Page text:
Behind the scenes of Vice’s illustrated documentary series
Carrie Ching likes to put images to words. Correspondent Confidential, the illustrated series she conceived and sold to Vice.com, conveys powerful stories told by journalists in conflict zones. Animated journalism accomplishes what the standard mini-doc often fails to achieve; untethered from actual footage, illustration provides the freedom to convey emotional truth in addition to a more factual narrative. We asked Carrie to walk Storybench through her process. It’s a long one. She interviews the reporters, storyboards the mini-doc, hires illustrators and animators, and finally edits down the pieces to 10 minutes on average. Each piece takes two to three months to produce at a cost well over $10,000.
Takeaway: Animating non-fiction is expensive and time-consuming. Think thousands of dollars and one week per minute.
“Once I find a reporter and they agree to tell the story, I usually do a pre-interview to loosely map it out. We do it over the phone or meet in person.”
Into the recording booth
“Then we go into a recording booth and I interview them for about an hour. In order to get to the real personal stuff, it takes a while of talking it out. These aren’t scripted at all. They’re off the cuff and conversational. That’s a big part of it. It’s them speaking as human beings. The Haiti piece took three hours.”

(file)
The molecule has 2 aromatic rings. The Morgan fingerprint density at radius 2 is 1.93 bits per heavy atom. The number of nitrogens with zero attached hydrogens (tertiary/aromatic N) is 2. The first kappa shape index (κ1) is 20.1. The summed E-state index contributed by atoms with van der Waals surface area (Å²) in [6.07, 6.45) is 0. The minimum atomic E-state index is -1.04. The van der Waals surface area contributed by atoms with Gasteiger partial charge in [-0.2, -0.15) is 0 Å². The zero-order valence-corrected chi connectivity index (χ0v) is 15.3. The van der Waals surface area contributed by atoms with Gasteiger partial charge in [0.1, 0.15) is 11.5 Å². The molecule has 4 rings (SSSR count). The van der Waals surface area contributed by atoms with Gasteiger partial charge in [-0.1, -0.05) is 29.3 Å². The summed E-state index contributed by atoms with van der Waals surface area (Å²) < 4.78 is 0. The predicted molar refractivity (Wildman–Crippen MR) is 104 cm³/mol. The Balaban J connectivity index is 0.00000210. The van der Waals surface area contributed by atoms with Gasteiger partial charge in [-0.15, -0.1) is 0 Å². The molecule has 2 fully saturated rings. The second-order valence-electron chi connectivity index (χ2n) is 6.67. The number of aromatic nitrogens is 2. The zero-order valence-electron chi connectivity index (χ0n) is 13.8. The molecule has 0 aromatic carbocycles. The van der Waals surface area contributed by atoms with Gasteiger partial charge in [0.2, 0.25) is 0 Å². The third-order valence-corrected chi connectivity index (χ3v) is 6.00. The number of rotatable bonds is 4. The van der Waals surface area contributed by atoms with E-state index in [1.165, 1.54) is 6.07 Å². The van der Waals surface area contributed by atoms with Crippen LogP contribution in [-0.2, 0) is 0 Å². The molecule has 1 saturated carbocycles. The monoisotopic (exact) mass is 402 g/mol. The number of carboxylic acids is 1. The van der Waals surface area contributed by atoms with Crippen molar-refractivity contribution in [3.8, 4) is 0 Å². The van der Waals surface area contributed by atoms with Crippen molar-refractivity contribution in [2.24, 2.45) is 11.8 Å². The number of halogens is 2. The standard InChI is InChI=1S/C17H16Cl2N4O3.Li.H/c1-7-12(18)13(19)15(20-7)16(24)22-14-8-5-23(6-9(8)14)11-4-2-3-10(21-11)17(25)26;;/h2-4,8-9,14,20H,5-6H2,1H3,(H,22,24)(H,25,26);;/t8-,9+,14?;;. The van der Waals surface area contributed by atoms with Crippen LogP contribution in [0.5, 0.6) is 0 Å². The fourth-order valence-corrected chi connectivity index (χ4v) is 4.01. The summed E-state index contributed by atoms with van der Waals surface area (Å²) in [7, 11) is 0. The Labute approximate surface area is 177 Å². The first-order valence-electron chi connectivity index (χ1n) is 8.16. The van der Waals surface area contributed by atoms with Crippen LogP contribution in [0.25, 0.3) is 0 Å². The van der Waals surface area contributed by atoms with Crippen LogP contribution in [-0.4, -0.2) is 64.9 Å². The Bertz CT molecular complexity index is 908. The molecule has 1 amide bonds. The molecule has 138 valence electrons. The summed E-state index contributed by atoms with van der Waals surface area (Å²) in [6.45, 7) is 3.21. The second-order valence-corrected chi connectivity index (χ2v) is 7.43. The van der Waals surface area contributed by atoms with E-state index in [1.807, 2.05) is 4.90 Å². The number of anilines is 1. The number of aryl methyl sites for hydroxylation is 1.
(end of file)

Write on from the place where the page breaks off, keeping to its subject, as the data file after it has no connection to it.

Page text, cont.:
Editing and storyboarding
“I cut the audio into a ten minute track. Then I do a rough storyboard based on the transcript and some basic notes.”
Hiring the artist
“I go to artists because they know art. I give them a lot of leeway in terms of style. They bring a lot to the table about look and feel.”
“I do motion, sound design, music and sound effects. I do notes and go back to the illustrator. Finally, I send it to Vice for approval before we publish.”
Carrie underlines the amount of time and work each piece in the series takes to make. But the fact that the series is all outsourced to freelancers not only makes it cheaper for Vice than hiring a room full of illustrators, it allows Carrie to play with the look and feel of each episode by using different illustrators and animators.
Specifics on cost are difficult to nail down. It all depends. But the bottom line is: producing a series like Correspondent Confidential is not cheap. Artists are paid what their work is worth. And Carrie puts in lots of time editing and re-editing these moving interviews. Watch a few.
I Was Kidnapped by a Colombian Guerrilla Army has 236,000 views on YouTube. Former L.A. Times reporter T. Christian Miller recounts his run-in with FARC rebels. Arthur Jones was the artist.